Fort Detrick Army Community Service
There’s a funny movie in the theaters right now that deals with a topic that’s not a bit funny: identity theft. In the movie, a shopaholic living in Miami has stolen the identity of an average man living in Denver to support her ways. Throughout the laughter, one thing becomes apparent: how difficult it is to get your ID back after it has been taken.
The Federal Trade Commission estimates as many as nine million Americans have their ID stolen annually. This scam has been number one on the list of consumer complaints for longer than a decade. ID theft is not only rampant but also ever evolving. As such, we need to be aware of some of the top ways to prevent our own identities from being compromised.
Emails appearing to be from your bank, credit card, or store, telling you that your account has a problem and asking you to respond through a link is called phishing. Don’t click on any of the supplied links. Instead, go directly to the business’ website for contact information to verify the email’s authenticity.
This same scam also occurs over the phone. The caller pretends to be someone from the government or a company you deal with, and they seek personal information to complete your transaction. Do not share any information and immediately hang up on them. Call back the business to make sure your account is in order. If so, tell the company about the phone scam to help protect others.In our modern world, many of us rely on cards instead of cash.
Skimming devices placed in gas pumps, ATMs, and at restaurants allow your personal information to fall into a criminal’s hands. Fake cards can then be created from your information. To avoid this, don’t use machines that look odd, and take your card to the hostess desk to watch the transaction yourself.Be sure to shred your mail-even your junk mail.
If you don’t, crooks can get your personal information from statements and open up credit cards from those numerous offers that appear daily. These thieves will often submit change-of-address notices for the accounts they have opened.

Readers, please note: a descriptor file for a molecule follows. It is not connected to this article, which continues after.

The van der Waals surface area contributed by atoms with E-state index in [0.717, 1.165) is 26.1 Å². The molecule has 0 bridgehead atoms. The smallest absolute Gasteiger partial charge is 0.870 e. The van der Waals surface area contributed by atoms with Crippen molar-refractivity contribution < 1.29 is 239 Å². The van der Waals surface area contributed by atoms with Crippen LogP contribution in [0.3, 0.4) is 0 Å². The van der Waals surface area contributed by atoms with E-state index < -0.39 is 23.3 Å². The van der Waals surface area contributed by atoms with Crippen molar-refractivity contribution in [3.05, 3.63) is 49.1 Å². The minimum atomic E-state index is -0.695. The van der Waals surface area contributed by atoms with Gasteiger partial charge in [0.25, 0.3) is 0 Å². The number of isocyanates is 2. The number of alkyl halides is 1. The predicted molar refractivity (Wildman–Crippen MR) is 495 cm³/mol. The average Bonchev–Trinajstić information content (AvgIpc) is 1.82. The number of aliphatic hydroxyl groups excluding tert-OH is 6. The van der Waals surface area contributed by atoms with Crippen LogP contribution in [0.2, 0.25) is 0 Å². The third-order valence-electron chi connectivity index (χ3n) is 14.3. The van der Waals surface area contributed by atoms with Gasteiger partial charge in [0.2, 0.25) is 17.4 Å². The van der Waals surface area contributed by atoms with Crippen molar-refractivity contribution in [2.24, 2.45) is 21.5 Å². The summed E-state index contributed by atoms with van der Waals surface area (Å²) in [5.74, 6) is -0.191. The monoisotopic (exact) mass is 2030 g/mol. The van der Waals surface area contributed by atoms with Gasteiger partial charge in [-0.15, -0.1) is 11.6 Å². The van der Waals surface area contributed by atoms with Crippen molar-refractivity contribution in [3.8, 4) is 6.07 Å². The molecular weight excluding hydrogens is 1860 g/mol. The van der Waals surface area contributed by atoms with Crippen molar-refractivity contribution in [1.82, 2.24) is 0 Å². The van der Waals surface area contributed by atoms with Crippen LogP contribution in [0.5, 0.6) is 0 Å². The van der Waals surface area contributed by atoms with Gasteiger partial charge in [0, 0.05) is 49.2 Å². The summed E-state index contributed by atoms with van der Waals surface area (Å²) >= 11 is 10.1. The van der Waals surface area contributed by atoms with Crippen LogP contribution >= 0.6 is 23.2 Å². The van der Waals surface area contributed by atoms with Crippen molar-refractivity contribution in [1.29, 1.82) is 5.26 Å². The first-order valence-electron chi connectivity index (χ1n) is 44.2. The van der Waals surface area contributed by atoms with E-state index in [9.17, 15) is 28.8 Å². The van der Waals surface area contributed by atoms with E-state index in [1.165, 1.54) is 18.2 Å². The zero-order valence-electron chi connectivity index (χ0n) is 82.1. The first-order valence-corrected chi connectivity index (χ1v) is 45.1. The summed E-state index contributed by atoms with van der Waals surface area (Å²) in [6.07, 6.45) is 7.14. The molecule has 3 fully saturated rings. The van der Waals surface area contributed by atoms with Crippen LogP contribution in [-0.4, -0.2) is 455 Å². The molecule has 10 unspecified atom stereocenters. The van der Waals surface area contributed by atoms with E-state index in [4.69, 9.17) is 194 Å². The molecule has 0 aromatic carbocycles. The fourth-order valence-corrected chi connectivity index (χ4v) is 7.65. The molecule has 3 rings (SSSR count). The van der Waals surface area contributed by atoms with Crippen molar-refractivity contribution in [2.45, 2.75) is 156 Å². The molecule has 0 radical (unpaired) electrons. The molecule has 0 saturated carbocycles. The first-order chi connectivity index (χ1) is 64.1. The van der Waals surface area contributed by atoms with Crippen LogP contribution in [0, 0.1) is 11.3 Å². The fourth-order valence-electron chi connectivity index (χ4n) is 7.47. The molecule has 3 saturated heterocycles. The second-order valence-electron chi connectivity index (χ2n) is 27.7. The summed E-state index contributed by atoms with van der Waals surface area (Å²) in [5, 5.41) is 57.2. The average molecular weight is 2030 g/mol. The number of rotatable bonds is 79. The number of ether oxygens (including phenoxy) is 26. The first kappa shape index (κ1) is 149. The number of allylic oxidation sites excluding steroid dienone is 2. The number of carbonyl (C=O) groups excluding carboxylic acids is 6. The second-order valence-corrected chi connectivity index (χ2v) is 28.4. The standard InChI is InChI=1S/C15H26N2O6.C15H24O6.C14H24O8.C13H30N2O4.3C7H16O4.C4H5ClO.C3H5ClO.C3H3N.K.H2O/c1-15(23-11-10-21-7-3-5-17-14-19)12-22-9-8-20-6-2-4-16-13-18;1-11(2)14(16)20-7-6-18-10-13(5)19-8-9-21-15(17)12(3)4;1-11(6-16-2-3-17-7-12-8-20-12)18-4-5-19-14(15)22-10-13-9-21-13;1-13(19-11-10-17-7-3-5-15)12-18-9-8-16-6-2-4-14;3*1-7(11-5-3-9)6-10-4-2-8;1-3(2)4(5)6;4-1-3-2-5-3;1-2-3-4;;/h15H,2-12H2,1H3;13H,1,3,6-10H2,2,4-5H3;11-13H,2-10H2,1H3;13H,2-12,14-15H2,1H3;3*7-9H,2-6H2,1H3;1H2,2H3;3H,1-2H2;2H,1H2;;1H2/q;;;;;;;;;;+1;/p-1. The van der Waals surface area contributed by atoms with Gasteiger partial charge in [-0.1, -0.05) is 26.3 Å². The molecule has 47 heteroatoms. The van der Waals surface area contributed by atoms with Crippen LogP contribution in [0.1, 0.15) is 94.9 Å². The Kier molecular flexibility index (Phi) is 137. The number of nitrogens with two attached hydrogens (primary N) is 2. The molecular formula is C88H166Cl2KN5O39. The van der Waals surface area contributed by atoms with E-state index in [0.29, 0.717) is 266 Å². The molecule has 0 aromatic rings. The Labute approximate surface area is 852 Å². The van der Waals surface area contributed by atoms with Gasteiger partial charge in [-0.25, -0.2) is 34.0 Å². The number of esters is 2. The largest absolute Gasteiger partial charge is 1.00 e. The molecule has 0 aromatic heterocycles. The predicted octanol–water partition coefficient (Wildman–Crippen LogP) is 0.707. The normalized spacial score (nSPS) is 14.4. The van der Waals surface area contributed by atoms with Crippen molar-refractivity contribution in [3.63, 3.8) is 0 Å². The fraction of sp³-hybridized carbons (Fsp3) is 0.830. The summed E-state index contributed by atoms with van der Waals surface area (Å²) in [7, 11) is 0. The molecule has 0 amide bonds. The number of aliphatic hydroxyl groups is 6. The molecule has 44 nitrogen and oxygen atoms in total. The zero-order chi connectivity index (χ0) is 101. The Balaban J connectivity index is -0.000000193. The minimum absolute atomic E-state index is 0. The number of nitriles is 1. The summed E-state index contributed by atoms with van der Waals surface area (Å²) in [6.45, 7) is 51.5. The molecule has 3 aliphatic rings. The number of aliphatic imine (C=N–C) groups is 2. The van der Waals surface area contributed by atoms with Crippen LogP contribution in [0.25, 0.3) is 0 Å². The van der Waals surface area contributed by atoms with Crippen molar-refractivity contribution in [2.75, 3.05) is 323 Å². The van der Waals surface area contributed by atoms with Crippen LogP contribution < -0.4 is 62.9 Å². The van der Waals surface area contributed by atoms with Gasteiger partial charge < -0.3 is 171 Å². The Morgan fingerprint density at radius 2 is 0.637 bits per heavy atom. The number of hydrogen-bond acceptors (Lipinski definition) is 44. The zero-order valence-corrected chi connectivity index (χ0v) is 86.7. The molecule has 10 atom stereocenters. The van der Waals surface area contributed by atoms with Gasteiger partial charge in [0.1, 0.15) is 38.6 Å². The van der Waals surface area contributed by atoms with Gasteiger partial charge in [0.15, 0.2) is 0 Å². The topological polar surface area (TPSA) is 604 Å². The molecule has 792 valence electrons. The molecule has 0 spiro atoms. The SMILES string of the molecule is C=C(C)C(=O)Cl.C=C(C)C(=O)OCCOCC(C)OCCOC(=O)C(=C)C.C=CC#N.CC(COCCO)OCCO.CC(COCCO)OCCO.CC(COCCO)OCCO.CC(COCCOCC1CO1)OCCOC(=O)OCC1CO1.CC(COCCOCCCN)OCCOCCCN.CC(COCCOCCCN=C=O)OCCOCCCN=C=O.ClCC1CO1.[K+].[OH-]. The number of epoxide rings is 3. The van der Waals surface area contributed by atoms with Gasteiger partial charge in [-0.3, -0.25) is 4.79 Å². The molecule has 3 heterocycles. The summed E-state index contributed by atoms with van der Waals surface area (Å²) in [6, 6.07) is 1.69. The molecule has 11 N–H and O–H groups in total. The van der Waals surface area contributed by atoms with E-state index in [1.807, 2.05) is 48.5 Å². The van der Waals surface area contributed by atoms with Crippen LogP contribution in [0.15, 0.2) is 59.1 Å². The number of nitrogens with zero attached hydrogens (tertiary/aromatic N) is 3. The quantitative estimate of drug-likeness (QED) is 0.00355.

If you suddenly stop receiving paper statements, call the business to verify what is happening.ID thieves are not beyond going through your trash to look for identity treasures. Unshredded documents, old computers, cell phones, and even magazines with mailing labels still attached will assist would-be criminals with their bad intentions.
Always wipe information from any electronics before disposing of them. Better yet, wipe and then donate these items to a charity.If you are looking for extra work and respond to a “work from home” ad that promises unlimited success, beware.
The Better Business Bureau has determined that many would-be workers fall victim to this as these companies request social security numbers and bank information to begin employment.This is just a trick to get your personal information.
No matter how badly you need the job, be careful of these offers.Lastly, since it is tax season, don’t fall victim to refund scams.
Cybercriminals could use your personal information to file a return and have money placed in a bogus account. Often, this is only discovered after you attempt to file your return. The BBB also warns about scammers sending out emails claiming that a refund is being delayed for one reason or another.
This practice is definitely fraudulent, as the Internal Revenue Service does not email income tax filers regarding returns. If you receive one of these notices, please contact the IRS immediately.